BELFER CENTER FOR SCIENCE AND INTERNATIONAL AFFAIRS
"Do States Delegate Shameful Violence to Militias? Patterns of Sexual Violence in Recent Armed Conflicts"
Journal of Conflict Resolution, issue 5, volume 59
By Dara Kay Cohen, Assistant Professor of Public Policy, Harvard Kennedy School and Ragnhild Nordas, Former Research Fellow, Initiative on Religion in International Affairs/International Security Program, 2008–2010
Existing research maintains that governments delegate extreme, gratuitous, or excessively brutal violence to militias. However, analyzing all militias in armed conflicts from 1989 to 2009, we find that this argument does not account for the observed patterns of sexual violence, a form of violence that should be especially likely to be delegated by governments. Instead, we find that states commit sexual violence as a complement to—rather than a substitute for—violence perpetrated by militias.
August 3, 2015
Former International Security Program Research Fellow Paul Staniland has been selected as the third annual winner of the Peter Katzenstein Book Prize for Outstanding First Book in International Relations, Comparative Politics, or Political Economy for Networks of Rebellion: Explaining Insurgent Cohesion and Collapse (Ithaca, N.Y.: Cornell University Press, 2014).
August 3, 2015
By Gary Samore, Executive Director for Research, Belfer Center for Science and International Affairs
The Iran Nuclear Deal: A Definitive Guide has been produced in the interest of contributing to informed Congressional review and public discourse on a comprehensive nuclear agreement with Iran—the Joint Comprehensive Plan of Action (JCPOA). It provides a concise description of the agreement and the accompanying UN Security Council Resolution 2231. It also includes a balanced assessment of the agreement's strengths and weaknesses with respect to its central objective to prevent Iran from acquiring nuclear weapons.
The team of experts who prepared the report includes Democrats, Republications, independents, and internationals. Noting areas of disagreement among themselves, they agreed that this report provides an accurate description and balanced assessment of the agreement.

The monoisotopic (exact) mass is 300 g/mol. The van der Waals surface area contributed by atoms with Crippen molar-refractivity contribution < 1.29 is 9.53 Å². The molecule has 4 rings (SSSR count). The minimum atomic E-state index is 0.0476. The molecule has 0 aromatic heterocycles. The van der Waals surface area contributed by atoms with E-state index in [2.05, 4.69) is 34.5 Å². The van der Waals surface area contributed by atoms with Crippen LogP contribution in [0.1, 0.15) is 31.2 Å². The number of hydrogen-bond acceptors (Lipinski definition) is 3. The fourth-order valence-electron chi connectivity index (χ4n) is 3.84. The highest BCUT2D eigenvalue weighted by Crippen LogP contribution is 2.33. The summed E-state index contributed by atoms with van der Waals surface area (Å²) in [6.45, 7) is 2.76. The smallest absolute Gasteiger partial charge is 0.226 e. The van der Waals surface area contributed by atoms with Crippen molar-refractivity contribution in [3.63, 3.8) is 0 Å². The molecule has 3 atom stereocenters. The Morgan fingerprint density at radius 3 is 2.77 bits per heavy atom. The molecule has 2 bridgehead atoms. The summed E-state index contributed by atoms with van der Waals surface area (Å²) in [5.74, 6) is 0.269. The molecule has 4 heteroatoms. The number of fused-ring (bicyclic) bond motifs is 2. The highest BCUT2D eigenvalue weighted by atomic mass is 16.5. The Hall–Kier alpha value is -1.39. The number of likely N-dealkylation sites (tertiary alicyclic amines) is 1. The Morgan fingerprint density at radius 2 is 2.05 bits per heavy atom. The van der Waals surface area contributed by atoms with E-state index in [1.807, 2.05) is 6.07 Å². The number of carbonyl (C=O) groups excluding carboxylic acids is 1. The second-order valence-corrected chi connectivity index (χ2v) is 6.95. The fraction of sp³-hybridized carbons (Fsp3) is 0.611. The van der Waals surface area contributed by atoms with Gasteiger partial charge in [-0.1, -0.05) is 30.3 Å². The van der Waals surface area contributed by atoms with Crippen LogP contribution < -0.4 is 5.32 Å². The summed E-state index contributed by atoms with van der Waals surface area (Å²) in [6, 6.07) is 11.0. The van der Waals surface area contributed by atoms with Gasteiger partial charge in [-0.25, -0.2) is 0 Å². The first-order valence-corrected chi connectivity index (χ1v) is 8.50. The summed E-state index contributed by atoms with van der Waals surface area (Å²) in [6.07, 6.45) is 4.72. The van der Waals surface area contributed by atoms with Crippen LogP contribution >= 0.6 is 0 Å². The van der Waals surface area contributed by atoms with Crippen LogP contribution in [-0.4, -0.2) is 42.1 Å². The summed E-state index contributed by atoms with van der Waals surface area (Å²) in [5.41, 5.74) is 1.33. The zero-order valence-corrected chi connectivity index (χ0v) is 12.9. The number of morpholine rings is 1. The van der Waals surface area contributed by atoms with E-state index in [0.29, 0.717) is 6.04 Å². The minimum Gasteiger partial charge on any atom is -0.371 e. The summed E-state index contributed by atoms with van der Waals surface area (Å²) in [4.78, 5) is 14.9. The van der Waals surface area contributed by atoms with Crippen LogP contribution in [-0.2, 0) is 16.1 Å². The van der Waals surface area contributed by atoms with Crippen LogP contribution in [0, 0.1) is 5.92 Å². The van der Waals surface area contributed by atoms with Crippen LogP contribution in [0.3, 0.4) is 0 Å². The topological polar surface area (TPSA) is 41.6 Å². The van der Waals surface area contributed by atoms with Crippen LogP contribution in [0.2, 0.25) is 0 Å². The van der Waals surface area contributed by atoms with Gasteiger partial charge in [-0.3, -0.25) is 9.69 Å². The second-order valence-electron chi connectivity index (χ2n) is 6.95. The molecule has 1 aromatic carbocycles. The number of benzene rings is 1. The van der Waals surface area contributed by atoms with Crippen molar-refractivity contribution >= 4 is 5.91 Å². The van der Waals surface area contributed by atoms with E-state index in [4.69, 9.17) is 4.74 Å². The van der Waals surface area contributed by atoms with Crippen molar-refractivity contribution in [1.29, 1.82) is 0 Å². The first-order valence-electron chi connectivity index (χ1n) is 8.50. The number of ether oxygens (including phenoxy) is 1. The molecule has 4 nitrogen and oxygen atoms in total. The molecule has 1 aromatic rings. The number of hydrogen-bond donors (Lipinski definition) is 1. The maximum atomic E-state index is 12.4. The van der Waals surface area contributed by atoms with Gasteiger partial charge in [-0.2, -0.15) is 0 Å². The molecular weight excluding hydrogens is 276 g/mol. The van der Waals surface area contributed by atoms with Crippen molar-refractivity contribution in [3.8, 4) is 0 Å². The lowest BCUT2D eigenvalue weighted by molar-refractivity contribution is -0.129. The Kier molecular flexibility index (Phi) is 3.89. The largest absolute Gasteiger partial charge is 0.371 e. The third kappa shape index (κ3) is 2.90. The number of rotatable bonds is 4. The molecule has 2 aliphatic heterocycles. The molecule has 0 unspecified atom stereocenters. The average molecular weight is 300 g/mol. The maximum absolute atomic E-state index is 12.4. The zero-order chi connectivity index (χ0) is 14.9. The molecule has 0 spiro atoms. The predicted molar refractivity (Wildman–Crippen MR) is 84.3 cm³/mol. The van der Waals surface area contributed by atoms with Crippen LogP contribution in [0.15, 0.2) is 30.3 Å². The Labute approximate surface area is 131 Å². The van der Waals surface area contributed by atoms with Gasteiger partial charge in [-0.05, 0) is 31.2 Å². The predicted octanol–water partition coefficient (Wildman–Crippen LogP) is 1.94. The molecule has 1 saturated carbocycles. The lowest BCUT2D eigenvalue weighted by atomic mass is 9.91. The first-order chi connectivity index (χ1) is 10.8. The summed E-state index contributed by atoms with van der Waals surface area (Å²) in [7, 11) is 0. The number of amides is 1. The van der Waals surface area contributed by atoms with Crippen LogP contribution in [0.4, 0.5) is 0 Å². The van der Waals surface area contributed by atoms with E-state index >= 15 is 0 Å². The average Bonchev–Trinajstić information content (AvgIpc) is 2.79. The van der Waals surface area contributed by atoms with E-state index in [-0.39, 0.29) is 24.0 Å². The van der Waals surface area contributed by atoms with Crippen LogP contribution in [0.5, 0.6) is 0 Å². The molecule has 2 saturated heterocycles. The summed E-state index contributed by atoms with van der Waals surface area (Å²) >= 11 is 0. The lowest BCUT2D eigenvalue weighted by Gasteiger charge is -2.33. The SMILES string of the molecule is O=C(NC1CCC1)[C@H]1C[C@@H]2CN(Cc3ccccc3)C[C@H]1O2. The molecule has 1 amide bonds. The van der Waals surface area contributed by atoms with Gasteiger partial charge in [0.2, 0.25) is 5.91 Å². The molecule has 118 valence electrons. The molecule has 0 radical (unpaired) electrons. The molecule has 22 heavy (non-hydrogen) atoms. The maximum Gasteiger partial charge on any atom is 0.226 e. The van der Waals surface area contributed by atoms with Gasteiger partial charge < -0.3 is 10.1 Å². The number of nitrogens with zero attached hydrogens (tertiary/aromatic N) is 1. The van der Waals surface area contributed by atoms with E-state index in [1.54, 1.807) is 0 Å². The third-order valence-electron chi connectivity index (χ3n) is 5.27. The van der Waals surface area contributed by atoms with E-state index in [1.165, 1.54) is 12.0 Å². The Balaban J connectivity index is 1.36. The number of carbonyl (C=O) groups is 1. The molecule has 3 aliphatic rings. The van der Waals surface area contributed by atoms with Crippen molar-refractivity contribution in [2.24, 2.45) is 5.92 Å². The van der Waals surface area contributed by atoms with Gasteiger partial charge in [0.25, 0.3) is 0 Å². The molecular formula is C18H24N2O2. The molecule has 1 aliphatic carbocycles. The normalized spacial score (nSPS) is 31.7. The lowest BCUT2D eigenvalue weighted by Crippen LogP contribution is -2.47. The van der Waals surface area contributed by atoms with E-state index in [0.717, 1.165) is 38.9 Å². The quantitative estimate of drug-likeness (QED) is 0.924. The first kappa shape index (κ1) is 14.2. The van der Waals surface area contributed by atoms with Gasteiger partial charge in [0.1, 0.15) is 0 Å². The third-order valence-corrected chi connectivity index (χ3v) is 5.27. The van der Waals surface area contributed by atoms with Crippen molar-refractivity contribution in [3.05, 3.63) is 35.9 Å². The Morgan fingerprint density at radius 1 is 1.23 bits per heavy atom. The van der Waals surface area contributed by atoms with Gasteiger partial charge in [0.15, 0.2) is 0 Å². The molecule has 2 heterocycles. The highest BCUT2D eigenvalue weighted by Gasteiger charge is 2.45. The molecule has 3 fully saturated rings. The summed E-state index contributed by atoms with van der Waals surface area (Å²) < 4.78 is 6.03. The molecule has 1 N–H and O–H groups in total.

July 30, 2015
Political Violence @ a Glance
By Evan Perkoski, Research Fellow, International Security Program
"Early in the civil war there were significant cases of peer fragmentation producing dozens of new organizations that shared similar goals. This included organizations like the Al-Qassas Army, the Revolutionary Army, Jaysh al-Islam, and many others....Instead of supporting many of these organizations, providing weapons and training to a wide range of moderates, the United States should have chosen to back a single peer to create unity since parity might actually increase outbidding behavior as groups seek to gain an advantage."
July 28, 2015
By William H. Tobey, Senior Fellow, Belfer Center for Science and International Affairs
On July 28, Hudson Institute hosted a timely conversation on the Iran nuclear deal with Senator Tom Cotton and a panel of leading experts including William Tobey of Harvard University’s Belfer Center for Science and International Affairs and Hudson Senior Fellows Michael Doran, Hillel Fradkin, and Lee Smith.
Terrorism and Political Violence
By Chuck Freilich, Senior Fellow, International Security Program
The percentage of Israelis killed by terrorism is higher than in any other democracy. The article analyzes the threats Israel has faced, the impact terrorism has had on Israel, and the counter-terrorism policies Israel has adopted.
By Charles L Glaser, Former Research Fellow, International Security Program, 1982–1985; Editorial Board Member, Quarterly Journal: International Security
A grand bargain would not constitute the entirety of U.S. policy toward China. Unilateral measures and alliances would remain essential components of U.S. policy. When uncertain about a state's motives and goals, a state should pursue a mix of cooperative and competitive policies.
July 27, 2015
By Stephen M. Walt, Robert and Renée Belfer Professor of International Affairs; Faculty Chair, International Security Program
"In Iraq, Afghanistan, Yemen, Libya, and several other places, U.S. leaders failed to realize that there were limits to what U.S. power could accomplish and that military force is a crude instrument that inevitably produces unintended consequences. Defeating third-rate armies and toppling foreign leaders was easy, but conventional military superiority did not enable Washington to govern foreign societies wisely or defeat stubborn local insurgencies."
July 27, 2015
By Rolf Mowatt-Larssen, Senior Fellow, Belfer Center for Science and International Affairs
With most commentary being focused on analyzing the technical requirement of the US and west’s agreement with Iran to curb its nuclear program, it’s also crucial to take on early the broader ramifications of the deal on Middle East stability. These observations are framed by four quotations from an op-ed piece published by Henry Kissinger and George Schultz in the Wall Street Journal in April 2015.
I believe the wise statesmen’s advice can help guide the formulation of US strategic objectives that should be pursued following the nuclear deal with Iran. Kissinger and Schultz suggest four over-arching tasks to take on as first order of business in tying broader US policy initiatives into the agreement.
July 27, 2015
The Huffington Post
By Charles G. Cogan, Associate, International Security Program
"What this contradiction about the battle flag represents to me is the white South's refusal, even today, to admit that its valiant defeat in the Civil War was also the defeat of a bad cause. Keeping millions of human beings in slave status was hardly a worthy cause to fight for."